From the book The Power of the Dog (1910)
THE ENGLISH SPRINGER
“O, how full of briers is this working-day world!”
Shakespeare—As You Like It.
“The chief requisite in all kinds of spaniels is,
that they be good finders, and have noses so true
that they will never overrun a scent. . . . .
They should be high-mettled, as regardless of
the severest weather as of the most punishing
cover, and ever ready to spring into the closest
thicket the moment a pointed finger gives the
The transition from the toy varieties to a spaniel is somewhat violent. The one is intended to please the eye, to gratify the æsthetic sense, and charm by his manners in the house; the other is designed primarily, by serving the sportsman in the held, to accomplish useful duties, but at the same time his docility of disposition, sagacity of expression and beauty of coat make him also a welcome companion when the day’s labours are ended. In estimating the worth of a gundog I should lay much stress upon his fitness for associating with mankind, for there is no doubt that if we win the confidence and friendship of our four-footed servitors the pleasure in their possession is much increased, and we have them under far better command when at work. Of all the foolish things written the hackneyed couplet so much quoted has precedence:
“A woman, a spaniel, and a walnut tree,
The more you beat them, the better they be.”
The ladies are quite capable of looking after themselves, and need no champion. I daresay a walnut tree may be all the better for a good “splashing,” as we used to say in the Midlands, but I am certain the less a whip is used on a dog of any sort the more likely are we to be successful in our efforts to exact prompt and ready obedience to our commands. The man who uses physical correction too freely is in want of a practical application of the monition contained in the Book of Proverbs: “A rod for the back of fools.”
Of the many handsome sub-varieties of spaniels with which we are familiar to-day the English Springer, perhaps, enjoys the least popularity, although his merits as a worker entitle him to a high place in our regard. As a show dog he has never assumed much prominence, but at held trials and on private shootings he is constantly demonstrating his utility. No other spaniel has been bred less for “points” or more consistently for work. Less excitable than the volatile Cocker, his longer legs and sturdier frame adapt him to purposes which the smaller is unable to perform. On the other hand, unless well broken, he, by ranging too far afield, may put up the game out of gunshot. It therefore follows that in his early days he must be made absolutely steady. Whether he becomes so or not is not so much attributable to the inherent wickedness of the dog as to the lack of patience in his breaker. One is almost inclined to say that the good breaker is born not made. At any rate, supposing you have the leisure, this is a task better undertaken by yourself than entrusted to a gamekeeper, who may have neither the time nor disposition to act as a wise schoolmaster.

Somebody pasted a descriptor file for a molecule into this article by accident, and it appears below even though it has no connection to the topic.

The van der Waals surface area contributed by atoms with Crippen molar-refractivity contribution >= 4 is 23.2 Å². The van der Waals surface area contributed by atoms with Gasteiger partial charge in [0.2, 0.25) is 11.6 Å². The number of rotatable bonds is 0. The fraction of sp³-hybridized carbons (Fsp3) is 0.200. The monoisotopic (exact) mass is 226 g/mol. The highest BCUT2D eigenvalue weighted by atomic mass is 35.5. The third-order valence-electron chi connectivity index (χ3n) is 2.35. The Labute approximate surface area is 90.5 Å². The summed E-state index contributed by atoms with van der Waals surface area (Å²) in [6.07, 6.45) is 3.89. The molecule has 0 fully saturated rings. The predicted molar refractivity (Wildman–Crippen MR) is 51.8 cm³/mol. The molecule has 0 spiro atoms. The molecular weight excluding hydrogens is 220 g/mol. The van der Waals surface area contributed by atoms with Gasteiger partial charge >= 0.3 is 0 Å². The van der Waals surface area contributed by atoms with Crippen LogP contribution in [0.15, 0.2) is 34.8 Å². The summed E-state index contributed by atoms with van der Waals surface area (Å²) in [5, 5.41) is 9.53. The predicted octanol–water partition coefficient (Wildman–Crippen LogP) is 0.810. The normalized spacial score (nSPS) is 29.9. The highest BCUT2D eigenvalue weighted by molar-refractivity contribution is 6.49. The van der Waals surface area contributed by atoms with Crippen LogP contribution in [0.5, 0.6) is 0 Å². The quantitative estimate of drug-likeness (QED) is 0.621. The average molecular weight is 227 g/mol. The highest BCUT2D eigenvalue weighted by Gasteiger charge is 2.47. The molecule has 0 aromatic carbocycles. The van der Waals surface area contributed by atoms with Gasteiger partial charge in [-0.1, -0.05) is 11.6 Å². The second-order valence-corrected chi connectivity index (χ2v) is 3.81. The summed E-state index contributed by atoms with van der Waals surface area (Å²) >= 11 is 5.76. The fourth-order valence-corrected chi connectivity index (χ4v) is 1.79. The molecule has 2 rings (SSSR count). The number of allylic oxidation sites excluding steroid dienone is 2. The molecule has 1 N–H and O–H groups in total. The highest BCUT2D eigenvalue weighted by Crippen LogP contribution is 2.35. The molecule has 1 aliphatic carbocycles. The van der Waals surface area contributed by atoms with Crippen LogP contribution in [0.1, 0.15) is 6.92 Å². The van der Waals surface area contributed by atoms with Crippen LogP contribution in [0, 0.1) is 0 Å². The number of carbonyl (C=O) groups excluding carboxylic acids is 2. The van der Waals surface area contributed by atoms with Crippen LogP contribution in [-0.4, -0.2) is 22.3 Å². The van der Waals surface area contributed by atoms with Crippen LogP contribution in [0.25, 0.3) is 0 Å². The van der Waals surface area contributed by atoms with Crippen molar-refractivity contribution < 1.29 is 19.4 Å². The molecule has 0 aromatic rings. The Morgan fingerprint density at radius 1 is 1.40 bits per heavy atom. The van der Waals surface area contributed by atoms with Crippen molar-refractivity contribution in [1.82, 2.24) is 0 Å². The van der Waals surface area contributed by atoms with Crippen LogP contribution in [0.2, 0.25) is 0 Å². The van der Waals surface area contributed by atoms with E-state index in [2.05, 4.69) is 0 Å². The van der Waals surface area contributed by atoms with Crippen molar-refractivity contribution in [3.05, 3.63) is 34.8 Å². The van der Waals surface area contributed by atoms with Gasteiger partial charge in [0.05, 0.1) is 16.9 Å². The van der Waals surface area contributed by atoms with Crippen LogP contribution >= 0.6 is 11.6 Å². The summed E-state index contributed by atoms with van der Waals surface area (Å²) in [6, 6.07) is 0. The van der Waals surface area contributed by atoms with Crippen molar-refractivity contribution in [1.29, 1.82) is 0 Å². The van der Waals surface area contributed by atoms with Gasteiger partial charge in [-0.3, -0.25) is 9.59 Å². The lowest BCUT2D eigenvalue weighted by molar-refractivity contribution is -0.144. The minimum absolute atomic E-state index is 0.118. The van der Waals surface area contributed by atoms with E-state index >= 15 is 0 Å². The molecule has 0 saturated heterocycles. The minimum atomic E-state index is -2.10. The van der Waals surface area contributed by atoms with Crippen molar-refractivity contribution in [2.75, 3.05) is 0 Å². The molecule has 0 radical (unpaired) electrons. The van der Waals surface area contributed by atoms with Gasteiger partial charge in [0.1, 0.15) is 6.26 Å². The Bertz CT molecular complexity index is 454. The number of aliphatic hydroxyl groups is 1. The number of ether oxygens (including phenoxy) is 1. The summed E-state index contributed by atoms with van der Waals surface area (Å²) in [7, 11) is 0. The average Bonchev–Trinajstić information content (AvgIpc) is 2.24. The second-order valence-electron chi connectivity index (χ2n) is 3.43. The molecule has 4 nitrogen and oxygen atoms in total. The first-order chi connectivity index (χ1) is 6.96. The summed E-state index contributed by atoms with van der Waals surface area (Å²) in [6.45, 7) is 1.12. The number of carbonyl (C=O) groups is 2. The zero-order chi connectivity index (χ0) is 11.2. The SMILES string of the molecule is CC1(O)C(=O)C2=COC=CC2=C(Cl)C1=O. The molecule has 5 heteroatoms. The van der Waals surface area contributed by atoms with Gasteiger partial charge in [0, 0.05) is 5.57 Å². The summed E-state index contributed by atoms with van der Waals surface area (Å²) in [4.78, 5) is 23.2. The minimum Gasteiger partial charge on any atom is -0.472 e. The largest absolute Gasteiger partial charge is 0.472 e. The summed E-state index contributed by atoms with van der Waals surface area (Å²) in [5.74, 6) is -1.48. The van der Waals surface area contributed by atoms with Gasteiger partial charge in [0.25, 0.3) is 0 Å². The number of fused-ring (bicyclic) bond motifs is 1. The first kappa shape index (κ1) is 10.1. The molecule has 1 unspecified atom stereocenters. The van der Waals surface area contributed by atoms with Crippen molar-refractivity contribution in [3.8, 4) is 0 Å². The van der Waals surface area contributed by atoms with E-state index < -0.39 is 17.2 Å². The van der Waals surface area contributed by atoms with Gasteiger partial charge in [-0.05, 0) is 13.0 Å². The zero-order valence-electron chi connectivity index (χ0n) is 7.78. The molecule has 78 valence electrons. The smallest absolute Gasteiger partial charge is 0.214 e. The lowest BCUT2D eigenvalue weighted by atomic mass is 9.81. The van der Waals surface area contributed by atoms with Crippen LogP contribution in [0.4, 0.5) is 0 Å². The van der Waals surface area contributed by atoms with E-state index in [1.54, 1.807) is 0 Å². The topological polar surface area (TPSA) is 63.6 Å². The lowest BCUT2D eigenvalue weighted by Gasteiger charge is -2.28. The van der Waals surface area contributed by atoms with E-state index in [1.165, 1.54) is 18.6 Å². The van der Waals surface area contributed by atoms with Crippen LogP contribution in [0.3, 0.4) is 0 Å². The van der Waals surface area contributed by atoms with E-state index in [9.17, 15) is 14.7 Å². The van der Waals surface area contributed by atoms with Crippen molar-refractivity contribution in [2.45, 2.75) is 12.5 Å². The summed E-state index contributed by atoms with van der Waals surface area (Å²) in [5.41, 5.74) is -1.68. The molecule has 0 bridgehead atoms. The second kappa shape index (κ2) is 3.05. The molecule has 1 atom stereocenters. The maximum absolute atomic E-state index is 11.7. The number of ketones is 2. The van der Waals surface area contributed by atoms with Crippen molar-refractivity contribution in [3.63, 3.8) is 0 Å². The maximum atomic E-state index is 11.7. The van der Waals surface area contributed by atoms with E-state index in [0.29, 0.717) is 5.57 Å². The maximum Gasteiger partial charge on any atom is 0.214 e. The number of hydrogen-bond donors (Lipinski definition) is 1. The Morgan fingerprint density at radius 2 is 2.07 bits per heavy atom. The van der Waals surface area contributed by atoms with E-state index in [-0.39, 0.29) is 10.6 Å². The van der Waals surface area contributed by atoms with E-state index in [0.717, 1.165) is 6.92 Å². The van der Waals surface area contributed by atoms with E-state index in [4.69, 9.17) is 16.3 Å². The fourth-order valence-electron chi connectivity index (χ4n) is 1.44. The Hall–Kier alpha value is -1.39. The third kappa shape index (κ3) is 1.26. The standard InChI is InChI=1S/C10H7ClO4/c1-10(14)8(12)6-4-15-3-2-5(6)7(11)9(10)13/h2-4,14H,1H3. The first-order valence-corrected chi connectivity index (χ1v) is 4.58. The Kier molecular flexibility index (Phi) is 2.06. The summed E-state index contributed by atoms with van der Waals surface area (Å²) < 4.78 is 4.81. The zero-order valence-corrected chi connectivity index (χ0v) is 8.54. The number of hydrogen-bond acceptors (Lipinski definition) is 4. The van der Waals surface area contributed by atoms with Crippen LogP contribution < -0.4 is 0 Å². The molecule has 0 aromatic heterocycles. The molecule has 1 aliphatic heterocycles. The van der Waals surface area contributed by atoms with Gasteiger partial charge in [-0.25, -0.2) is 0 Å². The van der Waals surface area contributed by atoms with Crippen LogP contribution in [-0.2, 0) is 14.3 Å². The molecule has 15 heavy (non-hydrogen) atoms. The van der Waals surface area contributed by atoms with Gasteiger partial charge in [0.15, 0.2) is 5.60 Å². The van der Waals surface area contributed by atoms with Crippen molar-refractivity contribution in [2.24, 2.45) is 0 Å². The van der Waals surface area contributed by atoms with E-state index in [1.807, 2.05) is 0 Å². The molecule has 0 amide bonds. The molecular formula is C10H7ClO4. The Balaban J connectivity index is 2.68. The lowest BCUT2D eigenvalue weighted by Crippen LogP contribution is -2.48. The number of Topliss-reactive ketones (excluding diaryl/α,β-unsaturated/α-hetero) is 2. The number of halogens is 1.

A Springer is large enough to retrieve both far and feather, but whether or no he should be encouraged to do this depends upon circumstances. General Hutchinson says: “When a regular retriever can be constantly employed with spaniels, of course it will be unnecessary to make any of them fetch game (certainly never to lift anything which falls out of bounds), though all the team should be taught to ‘seek dead.’ This is the plan pursued by the Duke of Newcastle’s keepers, and obviously it is the soundest and easiest practice, for it must be always more or less difficult to make a spaniel keep within his usual hunting limits, who is occasionally encouraged to pursue wounded game, at his best pace, to a considerable distance.”
The word Springer is applied to all medium-legged spaniels, as apart from the short-legged ones, that are neither Clumbers nor Sussex. It is of good old English derivation, denoting the object for which the dog was employed—-to spring birds to the net or gun. The form of the dog has not undergone any marked change since a Dictionary of Sport, published shortly before Queen Victoria came to the throne, spoke of him as differing but little from the Setter, except in size, being nearly two-fifths less in height and strength. He is of symmetrical formation, varying a good deal in size from thirty pounds to sixty pounds, with unbounded energy. He may be a self-coloured liver, black, or yellow, or pied or mottled with white, tan, or both. Miss Earl’s picture brings out beautifully the correct shape of his body, and the handsome intelligent-looking head. Older pictures suggest that a hundred years ago or less the skull was broader between the ears, and the head shorter, but the refining process has not been carried far enough to jeopardise the brain power. In many breeds I have noticed that a broad skull indicates self-will and stubbornness, and therefore it seems to me that the slight change is all for the better.
The other variety of Springer indigenous to Wales is quite distinct from our own. He is smaller in size, and in colour he is red or orange and white, preference being given to the former.
From the same book: click here to read about the English Pointer.